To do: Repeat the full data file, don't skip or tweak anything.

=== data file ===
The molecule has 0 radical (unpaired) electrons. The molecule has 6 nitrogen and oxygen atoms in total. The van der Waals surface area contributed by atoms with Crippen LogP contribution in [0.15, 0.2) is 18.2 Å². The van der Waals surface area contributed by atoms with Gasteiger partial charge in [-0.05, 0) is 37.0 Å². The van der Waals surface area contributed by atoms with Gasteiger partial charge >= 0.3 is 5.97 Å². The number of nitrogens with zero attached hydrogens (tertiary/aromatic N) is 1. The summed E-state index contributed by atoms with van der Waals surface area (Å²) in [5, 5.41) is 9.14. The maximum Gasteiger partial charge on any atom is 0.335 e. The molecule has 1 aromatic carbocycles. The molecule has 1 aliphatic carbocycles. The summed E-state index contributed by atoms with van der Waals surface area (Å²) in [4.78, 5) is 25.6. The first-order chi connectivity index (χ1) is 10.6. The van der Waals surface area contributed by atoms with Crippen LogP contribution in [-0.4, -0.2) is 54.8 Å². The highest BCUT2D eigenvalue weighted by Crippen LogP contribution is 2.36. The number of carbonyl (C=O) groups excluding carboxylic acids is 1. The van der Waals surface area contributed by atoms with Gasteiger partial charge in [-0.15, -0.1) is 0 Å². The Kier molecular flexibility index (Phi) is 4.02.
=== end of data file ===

The molecule has 0 radical (unpaired) electrons. The molecule has 6 nitrogen and oxygen atoms in total. The van der Waals surface area contributed by atoms with Crippen LogP contribution in [0.15, 0.2) is 18.2 Å². The van der Waals surface area contributed by atoms with Gasteiger partial charge in [-0.05, 0) is 37.0 Å². The van der Waals surface area contributed by atoms with Gasteiger partial charge >= 0.3 is 5.97 Å². The number of nitrogens with zero attached hydrogens (tertiary/aromatic N) is 1. The summed E-state index contributed by atoms with van der Waals surface area (Å²) in [5, 5.41) is 9.14. The maximum Gasteiger partial charge on any atom is 0.335 e. The molecule has 1 aromatic carbocycles. The molecule has 1 aliphatic carbocycles. The summed E-state index contributed by atoms with van der Waals surface area (Å²) in [4.78, 5) is 25.6. The first-order chi connectivity index (χ1) is 10.6. The van der Waals surface area contributed by atoms with Crippen LogP contribution in [-0.4, -0.2) is 54.8 Å². The highest BCUT2D eigenvalue weighted by Crippen LogP contribution is 2.36. The number of carbonyl (C=O) groups excluding carboxylic acids is 1. The van der Waals surface area contributed by atoms with Gasteiger partial charge in [-0.15, -0.1) is 0 Å². The Kier molecular flexibility index (Phi) is 4.02.